The parking garage is open air and has no roofing system.  The roofing for the assembly varies between two types of construction.  Areas that are outside of the parking garage footprint are covered by a high-reflective TPO roofing membrane over a tapered rigid insulation substrate.   Areas that are under the parking garage have a split slab system for roofing purposes.  This design is constructed by placing a waterproofing membrane, 4” rigid insulation, and a 4” concrete topping on the fourth floor’s precast double tees.  Flexible rubber joints and joint sealants are used to create a water barrier where joints occur between the precast tees.

Primary Engineering Systems

Walnut Capital chose to hire P.J. Dick for Building 1 as a CM at Risk with a lump sum contract for $24 Million.  P.J. Dick is also hired to renovate an existing building and construct three other buildings on site at Bakery Square.  This has allowed P.J. Dick to structure their General Conditions costs into a very efficient package.


Two 480/277 V, 3 phase main feeders supply the electricity for Building 1.  A 2,000 amp line is used to feed the retail and garage portion of the building, while a 2500 amp line is dedicated to the fitness center.

A 100 KW backup generator provides temporary power to the elevators, emergency lighting, and emergency systems located in the building should the power supply be disrupted.


Fluorescent garage fixtures with cold weather ballasts are the most prevalent fixtures used in Building 1.  The garage lighting is attached to 277 volt circuits, equipped with bird shrouds, and ceiling mounted throughout the entire garage.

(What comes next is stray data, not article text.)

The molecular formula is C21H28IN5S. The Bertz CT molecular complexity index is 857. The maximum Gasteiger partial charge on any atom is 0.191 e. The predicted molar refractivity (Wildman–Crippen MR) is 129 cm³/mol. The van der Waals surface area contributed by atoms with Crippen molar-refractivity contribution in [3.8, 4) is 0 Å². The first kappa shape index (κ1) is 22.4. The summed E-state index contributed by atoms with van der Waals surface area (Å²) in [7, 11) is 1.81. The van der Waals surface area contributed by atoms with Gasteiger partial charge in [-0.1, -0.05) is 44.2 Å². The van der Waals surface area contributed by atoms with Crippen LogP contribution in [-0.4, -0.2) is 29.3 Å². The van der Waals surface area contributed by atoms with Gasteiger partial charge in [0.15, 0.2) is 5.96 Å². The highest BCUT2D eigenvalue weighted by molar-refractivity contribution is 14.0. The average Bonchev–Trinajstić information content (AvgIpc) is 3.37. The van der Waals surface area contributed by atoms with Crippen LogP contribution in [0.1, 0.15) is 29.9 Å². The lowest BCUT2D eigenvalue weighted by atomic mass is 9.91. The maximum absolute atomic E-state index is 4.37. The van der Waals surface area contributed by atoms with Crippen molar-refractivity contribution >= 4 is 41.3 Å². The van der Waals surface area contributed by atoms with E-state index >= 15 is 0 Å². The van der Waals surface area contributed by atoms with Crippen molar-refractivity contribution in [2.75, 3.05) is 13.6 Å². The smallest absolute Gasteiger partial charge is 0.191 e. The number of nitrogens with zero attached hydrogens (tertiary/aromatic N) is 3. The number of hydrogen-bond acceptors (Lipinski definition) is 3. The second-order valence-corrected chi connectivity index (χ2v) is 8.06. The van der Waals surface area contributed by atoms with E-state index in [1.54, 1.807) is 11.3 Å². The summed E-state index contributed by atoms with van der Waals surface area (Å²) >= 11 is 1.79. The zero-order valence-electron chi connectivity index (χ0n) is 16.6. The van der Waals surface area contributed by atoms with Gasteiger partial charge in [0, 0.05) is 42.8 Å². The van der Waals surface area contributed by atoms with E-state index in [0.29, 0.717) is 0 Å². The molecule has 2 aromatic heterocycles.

Pole mounted metal halide fixtures and compact fluorescent flood lights are attached atop of 20 feet aluminum poles for lighting the top floor of the garage. 

The interior portions of the building are lit using TF series fluorescent strip lighting wired to 120 volt circuits.  These ceiling mounted fixtures use electronic ballasts for startup and an aperture reflector is used to provide 15% up-lighting.


There are multiple mechanical systems in place in this building due to the varying functionalities of the spaces.  In the garage portion of the building, electrical wall heaters, cabinet unit heaters, electric duct coils, and packaged terminal AC (PTAC) units are placed in the lobbies and garage office areas.  Two rooftop units are also used to cool the elevator shafts.

The restaurant, retail spaces, and the fitness center each have their own separate forced air roof top units for heating and cooling purposes, but are not included in this contract.  These units will be located on the low roofs located directly above level 1 and level 3.


Building 1 structural composition includes cast-in-place foundations, a structural steel mezzanine, and a precast concrete structure.

The foundation system is comprised of 18 inch auger cast piles that are topped with concrete pilecaps ranging in size from 8’-0” x 4’-6” x 3’-6” pads to the largest type that are 15’-0” x 10’-7” x 4’-7”.  The grade beams are usually 16x36 inches in size or 24x40 inches, with the latter being the largest.